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Major Moons

We have completed reconnaissance missions to all eight of the planets, and will soon perform surveys of two dwarf planets, Ceres and Pluto. Among the most compelling targets for future flagship missions are the solar system's moons. Can we use Phobos as a base from which to tele-operate Mars missions? Is there prebiotic chemistry or even life within the buried oceans of Europa, Ganymede, or Enceladus, or in the methane-ethane rivers and lakes on Titan? What could we learn about the Kuiper belt by studying Neptune's captured moon Triton? What could human explorers do on our own Moon using technology developed over the last 40 years?

These questions drive interest in future missions among scientists, but it's an uphill battle to sell decisionmakers on the value of expensive missions to objects that are "only" moons. For us to capitalize on the successes of our reconnaissance missions, it is essential to educate the public about the reasons that other worlds' moons are so exciting, and that they are worlds every bit as worthy of study as the planets.

Recent Blog Entries about our Moon, Phobos, Europa, Ganymede, Enceladus, Titan, and Triton

MAVEN dodges Phobos, with (maybe) a little help from Curiosity

Posted by Emily Lakdawalla on 2017/03/06 06:00 CST | 2 comments

This week MAVEN had to execute a short rocket burn in order to prevent a future collision with Phobos. Curiosity (and other rovers) may have played a role in those trajectory predictions.

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Radar in Earth and Planetary Science: An Intro

Posted by Heather Hunter on 2017/02/24 11:14 CST | 1 comment

Heather Hunter explains how radar works and what it's used for on Earth and beyond.

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NASA's audacious Europa missions are getting closer to reality

Posted by Jason Davis on 2017/02/21 03:43 CST | 10 comments

Today, NASA announced progress on a spacecraft that would assess whether Jupiter's Moon Europa is habitable, and earlier this month, an agency-sponsored science team released a report on a separate lander mission that would directly search for signs of life.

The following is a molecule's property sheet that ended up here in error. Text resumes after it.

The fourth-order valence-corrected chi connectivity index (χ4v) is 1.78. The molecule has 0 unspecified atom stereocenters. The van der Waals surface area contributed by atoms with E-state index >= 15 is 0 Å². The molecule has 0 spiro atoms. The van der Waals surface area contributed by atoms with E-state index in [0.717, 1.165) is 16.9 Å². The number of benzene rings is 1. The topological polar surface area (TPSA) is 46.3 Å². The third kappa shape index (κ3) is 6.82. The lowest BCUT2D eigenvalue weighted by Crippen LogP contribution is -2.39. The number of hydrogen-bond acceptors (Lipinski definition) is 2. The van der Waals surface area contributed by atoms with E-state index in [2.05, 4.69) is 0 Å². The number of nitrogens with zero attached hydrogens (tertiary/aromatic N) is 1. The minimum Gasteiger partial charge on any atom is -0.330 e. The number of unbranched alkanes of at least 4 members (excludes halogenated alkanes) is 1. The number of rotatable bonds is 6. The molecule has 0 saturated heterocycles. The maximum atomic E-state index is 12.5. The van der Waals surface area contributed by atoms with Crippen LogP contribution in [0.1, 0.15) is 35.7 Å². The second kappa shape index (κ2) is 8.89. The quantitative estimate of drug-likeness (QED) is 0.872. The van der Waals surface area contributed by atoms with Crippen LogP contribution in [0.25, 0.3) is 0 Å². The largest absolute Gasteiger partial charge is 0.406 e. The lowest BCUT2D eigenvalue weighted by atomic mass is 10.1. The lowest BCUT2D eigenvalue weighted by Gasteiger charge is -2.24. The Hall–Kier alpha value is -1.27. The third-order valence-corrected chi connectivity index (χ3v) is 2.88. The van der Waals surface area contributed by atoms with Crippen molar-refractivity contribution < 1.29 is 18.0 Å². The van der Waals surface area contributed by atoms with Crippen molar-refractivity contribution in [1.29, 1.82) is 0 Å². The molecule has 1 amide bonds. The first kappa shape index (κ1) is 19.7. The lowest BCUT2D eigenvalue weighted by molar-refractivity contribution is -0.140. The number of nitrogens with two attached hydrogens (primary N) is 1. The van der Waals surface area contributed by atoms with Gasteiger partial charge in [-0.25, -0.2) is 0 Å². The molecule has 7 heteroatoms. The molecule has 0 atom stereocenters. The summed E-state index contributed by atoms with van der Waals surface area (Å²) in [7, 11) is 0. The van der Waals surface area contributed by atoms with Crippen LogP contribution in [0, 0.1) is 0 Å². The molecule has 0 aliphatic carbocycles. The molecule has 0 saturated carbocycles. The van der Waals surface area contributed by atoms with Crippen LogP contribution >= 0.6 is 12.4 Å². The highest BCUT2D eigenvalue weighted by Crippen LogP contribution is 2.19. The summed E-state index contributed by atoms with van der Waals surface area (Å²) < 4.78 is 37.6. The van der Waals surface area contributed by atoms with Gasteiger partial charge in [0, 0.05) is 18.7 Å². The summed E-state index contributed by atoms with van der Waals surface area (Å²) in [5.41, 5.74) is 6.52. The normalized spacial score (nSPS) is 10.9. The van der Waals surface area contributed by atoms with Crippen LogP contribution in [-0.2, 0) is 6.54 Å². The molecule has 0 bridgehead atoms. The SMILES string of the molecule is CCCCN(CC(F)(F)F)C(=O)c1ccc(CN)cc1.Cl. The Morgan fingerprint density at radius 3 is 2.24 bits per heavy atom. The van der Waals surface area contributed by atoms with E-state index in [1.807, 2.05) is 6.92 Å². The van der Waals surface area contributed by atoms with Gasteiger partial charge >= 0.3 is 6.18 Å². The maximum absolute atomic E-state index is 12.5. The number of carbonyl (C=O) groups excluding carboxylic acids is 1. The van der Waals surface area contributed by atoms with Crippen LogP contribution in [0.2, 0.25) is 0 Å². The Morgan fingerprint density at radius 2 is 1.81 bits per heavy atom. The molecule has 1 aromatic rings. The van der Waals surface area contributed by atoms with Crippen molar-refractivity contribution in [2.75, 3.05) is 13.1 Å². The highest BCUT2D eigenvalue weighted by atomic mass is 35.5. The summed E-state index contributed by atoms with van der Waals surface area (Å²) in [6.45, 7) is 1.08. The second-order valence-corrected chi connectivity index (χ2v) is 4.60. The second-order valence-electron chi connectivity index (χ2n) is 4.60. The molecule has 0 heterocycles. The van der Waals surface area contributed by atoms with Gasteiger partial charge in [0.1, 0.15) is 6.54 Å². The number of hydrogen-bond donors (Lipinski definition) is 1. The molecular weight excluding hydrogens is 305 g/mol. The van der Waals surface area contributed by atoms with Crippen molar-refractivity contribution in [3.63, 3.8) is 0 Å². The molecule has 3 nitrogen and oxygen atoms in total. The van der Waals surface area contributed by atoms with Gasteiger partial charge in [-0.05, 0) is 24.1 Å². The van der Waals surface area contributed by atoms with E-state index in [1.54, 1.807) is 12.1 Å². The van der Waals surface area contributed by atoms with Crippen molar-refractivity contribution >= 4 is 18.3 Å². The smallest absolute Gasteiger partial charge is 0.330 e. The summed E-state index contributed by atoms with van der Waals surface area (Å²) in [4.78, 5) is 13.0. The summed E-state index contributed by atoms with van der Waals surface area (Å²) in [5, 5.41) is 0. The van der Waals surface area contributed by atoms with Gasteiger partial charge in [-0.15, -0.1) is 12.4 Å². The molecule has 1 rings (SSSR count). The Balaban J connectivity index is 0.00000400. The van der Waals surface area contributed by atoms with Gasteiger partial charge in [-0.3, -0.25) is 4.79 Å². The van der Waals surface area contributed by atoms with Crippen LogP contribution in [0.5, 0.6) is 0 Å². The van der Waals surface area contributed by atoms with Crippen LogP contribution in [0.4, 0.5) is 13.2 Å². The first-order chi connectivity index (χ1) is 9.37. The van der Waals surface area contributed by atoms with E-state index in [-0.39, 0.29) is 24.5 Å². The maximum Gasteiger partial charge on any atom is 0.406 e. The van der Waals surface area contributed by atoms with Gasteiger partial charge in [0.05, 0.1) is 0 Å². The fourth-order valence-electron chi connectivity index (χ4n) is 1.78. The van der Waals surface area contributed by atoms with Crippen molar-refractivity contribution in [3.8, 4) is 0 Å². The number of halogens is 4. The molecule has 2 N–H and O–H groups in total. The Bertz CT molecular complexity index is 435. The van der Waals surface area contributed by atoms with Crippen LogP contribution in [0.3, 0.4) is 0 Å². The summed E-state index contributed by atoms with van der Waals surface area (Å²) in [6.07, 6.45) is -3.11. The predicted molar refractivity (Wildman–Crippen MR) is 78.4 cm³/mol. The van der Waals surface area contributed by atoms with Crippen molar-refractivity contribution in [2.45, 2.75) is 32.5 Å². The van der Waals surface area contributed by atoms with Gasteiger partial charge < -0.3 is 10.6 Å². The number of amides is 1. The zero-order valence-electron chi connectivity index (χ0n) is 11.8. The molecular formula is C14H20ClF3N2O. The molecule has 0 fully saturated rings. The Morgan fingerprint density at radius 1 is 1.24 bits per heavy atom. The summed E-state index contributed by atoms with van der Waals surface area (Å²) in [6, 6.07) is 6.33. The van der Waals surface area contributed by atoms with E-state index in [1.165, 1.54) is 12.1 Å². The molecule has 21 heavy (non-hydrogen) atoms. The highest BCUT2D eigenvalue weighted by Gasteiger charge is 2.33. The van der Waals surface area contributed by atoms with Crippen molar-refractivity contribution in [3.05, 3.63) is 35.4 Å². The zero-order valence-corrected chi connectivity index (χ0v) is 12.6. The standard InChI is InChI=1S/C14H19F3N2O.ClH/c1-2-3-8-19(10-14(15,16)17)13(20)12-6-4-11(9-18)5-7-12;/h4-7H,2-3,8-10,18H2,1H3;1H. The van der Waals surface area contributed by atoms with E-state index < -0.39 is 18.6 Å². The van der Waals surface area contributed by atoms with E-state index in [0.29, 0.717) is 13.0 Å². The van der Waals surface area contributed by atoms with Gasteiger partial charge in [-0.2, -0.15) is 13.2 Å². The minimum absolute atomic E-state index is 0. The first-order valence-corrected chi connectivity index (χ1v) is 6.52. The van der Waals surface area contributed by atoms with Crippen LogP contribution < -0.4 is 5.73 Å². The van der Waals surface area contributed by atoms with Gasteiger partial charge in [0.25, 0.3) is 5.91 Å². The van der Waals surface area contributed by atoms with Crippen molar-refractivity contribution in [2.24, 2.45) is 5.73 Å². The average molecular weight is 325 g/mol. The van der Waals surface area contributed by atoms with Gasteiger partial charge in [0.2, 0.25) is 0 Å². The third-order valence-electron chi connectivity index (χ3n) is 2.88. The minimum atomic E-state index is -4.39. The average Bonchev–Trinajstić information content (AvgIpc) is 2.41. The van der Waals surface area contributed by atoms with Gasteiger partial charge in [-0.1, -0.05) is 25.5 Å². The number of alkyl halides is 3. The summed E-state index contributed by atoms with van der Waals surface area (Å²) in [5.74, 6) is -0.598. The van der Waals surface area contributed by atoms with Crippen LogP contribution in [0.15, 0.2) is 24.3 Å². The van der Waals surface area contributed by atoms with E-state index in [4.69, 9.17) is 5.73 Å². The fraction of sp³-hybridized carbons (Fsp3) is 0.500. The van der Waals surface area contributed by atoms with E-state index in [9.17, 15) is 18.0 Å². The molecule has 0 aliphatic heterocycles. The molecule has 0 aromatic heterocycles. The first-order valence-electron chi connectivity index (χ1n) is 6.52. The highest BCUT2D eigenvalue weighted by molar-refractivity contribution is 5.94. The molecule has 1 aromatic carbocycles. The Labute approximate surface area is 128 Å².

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Did Voyager 1 capture an image of Enceladus' plumes erupting?

Posted by Ted Stryk on 2017/02/21 01:38 CST | 4 comments

Amateur image processor Ted Stryk revisited Voyager 1 data of Enceladus and came across a surprise.

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Finding spacecraft impacts on the Moon

Posted by Phil Stooke on 2017/02/20 06:00 CST | 2 comments

Over nearly 60 years of spacecraft exploration of the Moon, lots of spacecraft have crashed on the lunar surface—some accidental, some intentional. Phil Stooke hunts for their impact sites.

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Explorer of Enceladus and Titan

Posted by Van Kane on 2017/02/01 09:05 CST | 6 comments

For the third time in less than a decade, scientists have proposed a multiple-flyby mission to explore the habitability of Saturn’s ocean moons Titan and Enceladus.

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China outlines its space exploration ambitions

Posted by Andrew Jones on 2016/12/27 02:04 CST | 1 comment

China released a new white paper on its policy and activities in space, outlining ambitious deep space exploration, human spaceflight and space science projects as major priorities for the years up to 2020 and beyond.

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Planetary discovery over the past quarter century

Posted by Steven Hauck on 2016/12/20 10:01 CST

2016 marks the 25th anniversary of the creation of what has become one of the primary venues for the publication of research in planetary science: the Journal of Geophysical Research: Planets. This occasion is a good opportunity to look back at what we have learned in this era of expanded exploration and to try to take a peek at the future.

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ExoMars Trace Gas Orbiter takes in a rarely-imaged view of Phobos

Posted by Emily Lakdawalla on 2016/12/15 04:55 CST | 2 comments

ExoMars Trace Gas Orbiter's science team enjoyed the opportunity in November to test out their science instruments on Mars. One of the tests involved imaging Phobos from an unusual angle.

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TeamIndus Announces Launch Contract with ISRO

Posted by Sandhya Ramesh on 2016/12/01 04:45 CST | 3 comments

TeamIndus, India’s only entry for the Google Lunar XPRIZE, just announced their launch contract with ISRO. If successful, TeamIndus would be the first private company from India to land a craft on an extraterrestrial body.

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